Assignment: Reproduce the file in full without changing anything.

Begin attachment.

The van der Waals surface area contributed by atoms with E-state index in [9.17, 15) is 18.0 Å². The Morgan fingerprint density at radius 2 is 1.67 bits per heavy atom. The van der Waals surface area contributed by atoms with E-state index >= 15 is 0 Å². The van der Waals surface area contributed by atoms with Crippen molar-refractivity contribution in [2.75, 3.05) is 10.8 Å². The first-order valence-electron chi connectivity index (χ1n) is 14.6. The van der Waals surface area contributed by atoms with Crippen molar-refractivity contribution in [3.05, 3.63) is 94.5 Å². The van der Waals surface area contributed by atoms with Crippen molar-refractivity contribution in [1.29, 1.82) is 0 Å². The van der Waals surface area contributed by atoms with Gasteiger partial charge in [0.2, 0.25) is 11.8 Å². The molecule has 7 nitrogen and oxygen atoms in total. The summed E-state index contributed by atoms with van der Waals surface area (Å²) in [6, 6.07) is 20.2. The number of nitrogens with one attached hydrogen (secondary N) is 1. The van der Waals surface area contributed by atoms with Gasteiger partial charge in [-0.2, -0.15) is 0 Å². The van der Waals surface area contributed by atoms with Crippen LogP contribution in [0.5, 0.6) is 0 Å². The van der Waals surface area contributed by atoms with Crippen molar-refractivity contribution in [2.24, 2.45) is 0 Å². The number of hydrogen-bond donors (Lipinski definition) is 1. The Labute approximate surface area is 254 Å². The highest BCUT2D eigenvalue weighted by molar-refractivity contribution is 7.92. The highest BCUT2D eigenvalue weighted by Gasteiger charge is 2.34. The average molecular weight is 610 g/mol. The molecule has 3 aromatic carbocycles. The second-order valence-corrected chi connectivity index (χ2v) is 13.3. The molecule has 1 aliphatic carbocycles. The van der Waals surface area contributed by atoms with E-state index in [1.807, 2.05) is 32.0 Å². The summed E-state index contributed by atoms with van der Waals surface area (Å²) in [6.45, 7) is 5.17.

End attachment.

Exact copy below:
The van der Waals surface area contributed by atoms with E-state index in [9.17, 15) is 18.0 Å². The Morgan fingerprint density at radius 2 is 1.67 bits per heavy atom. The van der Waals surface area contributed by atoms with E-state index >= 15 is 0 Å². The van der Waals surface area contributed by atoms with Crippen molar-refractivity contribution in [2.75, 3.05) is 10.8 Å². The first-order valence-electron chi connectivity index (χ1n) is 14.6. The van der Waals surface area contributed by atoms with Crippen molar-refractivity contribution in [3.05, 3.63) is 94.5 Å². The van der Waals surface area contributed by atoms with Crippen molar-refractivity contribution in [1.29, 1.82) is 0 Å². The van der Waals surface area contributed by atoms with Gasteiger partial charge in [0.2, 0.25) is 11.8 Å². The molecule has 7 nitrogen and oxygen atoms in total. The summed E-state index contributed by atoms with van der Waals surface area (Å²) in [6, 6.07) is 20.2. The number of nitrogens with one attached hydrogen (secondary N) is 1. The van der Waals surface area contributed by atoms with Gasteiger partial charge in [-0.2, -0.15) is 0 Å². The van der Waals surface area contributed by atoms with Crippen LogP contribution in [0.5, 0.6) is 0 Å². The van der Waals surface area contributed by atoms with Crippen molar-refractivity contribution in [2.24, 2.45) is 0 Å². The number of hydrogen-bond donors (Lipinski definition) is 1. The Labute approximate surface area is 254 Å². The highest BCUT2D eigenvalue weighted by molar-refractivity contribution is 7.92. The highest BCUT2D eigenvalue weighted by Gasteiger charge is 2.34. The average molecular weight is 610 g/mol. The molecule has 3 aromatic carbocycles. The second-order valence-corrected chi connectivity index (χ2v) is 13.3. The molecule has 1 aliphatic carbocycles. The van der Waals surface area contributed by atoms with E-state index in [1.807, 2.05) is 32.0 Å². The summed E-state index contributed by atoms with van der Waals surface area (Å²) in [6.45, 7) is 5.17.